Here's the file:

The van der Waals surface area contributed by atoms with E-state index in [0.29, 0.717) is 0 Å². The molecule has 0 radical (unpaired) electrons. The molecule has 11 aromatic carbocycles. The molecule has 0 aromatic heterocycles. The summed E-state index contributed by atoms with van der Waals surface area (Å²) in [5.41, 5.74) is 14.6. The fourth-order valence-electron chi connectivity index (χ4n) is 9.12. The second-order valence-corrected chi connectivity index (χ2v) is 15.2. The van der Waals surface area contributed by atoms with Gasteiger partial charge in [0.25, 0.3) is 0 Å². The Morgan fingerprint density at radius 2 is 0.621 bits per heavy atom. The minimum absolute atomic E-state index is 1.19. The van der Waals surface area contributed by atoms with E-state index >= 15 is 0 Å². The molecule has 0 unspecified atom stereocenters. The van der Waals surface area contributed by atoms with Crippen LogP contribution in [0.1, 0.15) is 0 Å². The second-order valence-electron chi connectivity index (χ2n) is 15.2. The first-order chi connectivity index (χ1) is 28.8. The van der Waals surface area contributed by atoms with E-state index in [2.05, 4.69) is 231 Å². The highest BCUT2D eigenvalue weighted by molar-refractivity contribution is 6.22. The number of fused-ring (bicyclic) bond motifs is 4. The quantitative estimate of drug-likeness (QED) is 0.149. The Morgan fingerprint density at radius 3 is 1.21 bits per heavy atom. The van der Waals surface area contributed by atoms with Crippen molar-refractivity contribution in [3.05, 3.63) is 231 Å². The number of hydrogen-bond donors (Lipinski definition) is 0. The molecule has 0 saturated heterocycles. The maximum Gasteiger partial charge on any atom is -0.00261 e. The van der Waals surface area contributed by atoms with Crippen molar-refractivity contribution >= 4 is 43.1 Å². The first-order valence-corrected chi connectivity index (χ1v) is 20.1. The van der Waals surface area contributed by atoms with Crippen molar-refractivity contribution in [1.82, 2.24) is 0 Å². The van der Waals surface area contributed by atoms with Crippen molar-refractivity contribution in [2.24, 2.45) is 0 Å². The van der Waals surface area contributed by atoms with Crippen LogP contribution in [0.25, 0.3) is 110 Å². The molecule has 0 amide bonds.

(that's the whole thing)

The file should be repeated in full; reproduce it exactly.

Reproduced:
The van der Waals surface area contributed by atoms with E-state index in [0.29, 0.717) is 0 Å². The molecule has 0 radical (unpaired) electrons. The molecule has 11 aromatic carbocycles. The molecule has 0 aromatic heterocycles. The summed E-state index contributed by atoms with van der Waals surface area (Å²) in [5.41, 5.74) is 14.6. The fourth-order valence-electron chi connectivity index (χ4n) is 9.12. The second-order valence-corrected chi connectivity index (χ2v) is 15.2. The van der Waals surface area contributed by atoms with Gasteiger partial charge in [0.25, 0.3) is 0 Å². The Morgan fingerprint density at radius 2 is 0.621 bits per heavy atom. The minimum absolute atomic E-state index is 1.19. The van der Waals surface area contributed by atoms with E-state index >= 15 is 0 Å². The molecule has 0 unspecified atom stereocenters. The van der Waals surface area contributed by atoms with Crippen LogP contribution in [0.1, 0.15) is 0 Å². The second-order valence-electron chi connectivity index (χ2n) is 15.2. The first-order chi connectivity index (χ1) is 28.8. The van der Waals surface area contributed by atoms with E-state index in [2.05, 4.69) is 231 Å². The highest BCUT2D eigenvalue weighted by molar-refractivity contribution is 6.22. The number of fused-ring (bicyclic) bond motifs is 4. The quantitative estimate of drug-likeness (QED) is 0.149. The Morgan fingerprint density at radius 3 is 1.21 bits per heavy atom. The van der Waals surface area contributed by atoms with Crippen molar-refractivity contribution in [3.05, 3.63) is 231 Å². The number of hydrogen-bond donors (Lipinski definition) is 0. The molecule has 0 saturated heterocycles. The maximum Gasteiger partial charge on any atom is -0.00261 e. The van der Waals surface area contributed by atoms with Crippen molar-refractivity contribution >= 4 is 43.1 Å². The first-order valence-corrected chi connectivity index (χ1v) is 20.1. The van der Waals surface area contributed by atoms with Crippen molar-refractivity contribution in [1.82, 2.24) is 0 Å². The van der Waals surface area contributed by atoms with Crippen molar-refractivity contribution in [2.24, 2.45) is 0 Å². The van der Waals surface area contributed by atoms with Crippen LogP contribution in [0.25, 0.3) is 110 Å². The molecule has 0 amide bonds.